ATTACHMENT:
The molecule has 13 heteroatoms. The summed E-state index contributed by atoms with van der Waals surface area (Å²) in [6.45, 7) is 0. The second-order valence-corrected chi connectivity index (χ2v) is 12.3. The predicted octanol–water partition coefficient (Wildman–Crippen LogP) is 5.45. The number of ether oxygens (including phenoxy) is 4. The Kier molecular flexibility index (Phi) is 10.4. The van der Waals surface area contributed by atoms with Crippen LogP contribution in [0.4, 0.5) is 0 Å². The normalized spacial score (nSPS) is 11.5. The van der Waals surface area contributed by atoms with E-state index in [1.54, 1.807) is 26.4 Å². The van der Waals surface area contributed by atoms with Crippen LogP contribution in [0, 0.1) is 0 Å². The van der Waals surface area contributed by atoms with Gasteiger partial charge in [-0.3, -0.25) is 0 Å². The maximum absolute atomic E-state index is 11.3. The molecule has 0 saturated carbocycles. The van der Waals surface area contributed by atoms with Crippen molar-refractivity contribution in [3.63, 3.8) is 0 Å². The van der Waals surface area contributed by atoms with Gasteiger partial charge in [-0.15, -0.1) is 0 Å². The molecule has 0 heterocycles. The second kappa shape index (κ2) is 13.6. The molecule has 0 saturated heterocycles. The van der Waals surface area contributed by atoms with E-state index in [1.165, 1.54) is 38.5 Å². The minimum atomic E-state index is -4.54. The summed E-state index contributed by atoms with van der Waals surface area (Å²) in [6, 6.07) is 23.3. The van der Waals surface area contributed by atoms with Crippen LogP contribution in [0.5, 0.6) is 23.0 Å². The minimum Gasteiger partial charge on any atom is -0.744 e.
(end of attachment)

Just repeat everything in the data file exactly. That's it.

The molecule has 13 heteroatoms. The summed E-state index contributed by atoms with van der Waals surface area (Å²) in [6.45, 7) is 0. The second-order valence-corrected chi connectivity index (χ2v) is 12.3. The predicted octanol–water partition coefficient (Wildman–Crippen LogP) is 5.45. The number of ether oxygens (including phenoxy) is 4. The Kier molecular flexibility index (Phi) is 10.4. The van der Waals surface area contributed by atoms with Crippen LogP contribution in [0.4, 0.5) is 0 Å². The normalized spacial score (nSPS) is 11.5. The van der Waals surface area contributed by atoms with E-state index in [1.54, 1.807) is 26.4 Å². The van der Waals surface area contributed by atoms with Crippen LogP contribution in [0, 0.1) is 0 Å². The van der Waals surface area contributed by atoms with Gasteiger partial charge in [-0.3, -0.25) is 0 Å². The maximum absolute atomic E-state index is 11.3. The molecule has 0 saturated carbocycles. The van der Waals surface area contributed by atoms with Crippen molar-refractivity contribution in [3.63, 3.8) is 0 Å². The van der Waals surface area contributed by atoms with Gasteiger partial charge in [-0.15, -0.1) is 0 Å². The molecule has 0 heterocycles. The second kappa shape index (κ2) is 13.6. The molecule has 0 saturated heterocycles. The van der Waals surface area contributed by atoms with E-state index in [1.165, 1.54) is 38.5 Å². The minimum atomic E-state index is -4.54. The summed E-state index contributed by atoms with van der Waals surface area (Å²) in [6, 6.07) is 23.3. The van der Waals surface area contributed by atoms with Crippen LogP contribution in [0.5, 0.6) is 23.0 Å². The minimum Gasteiger partial charge on any atom is -0.744 e.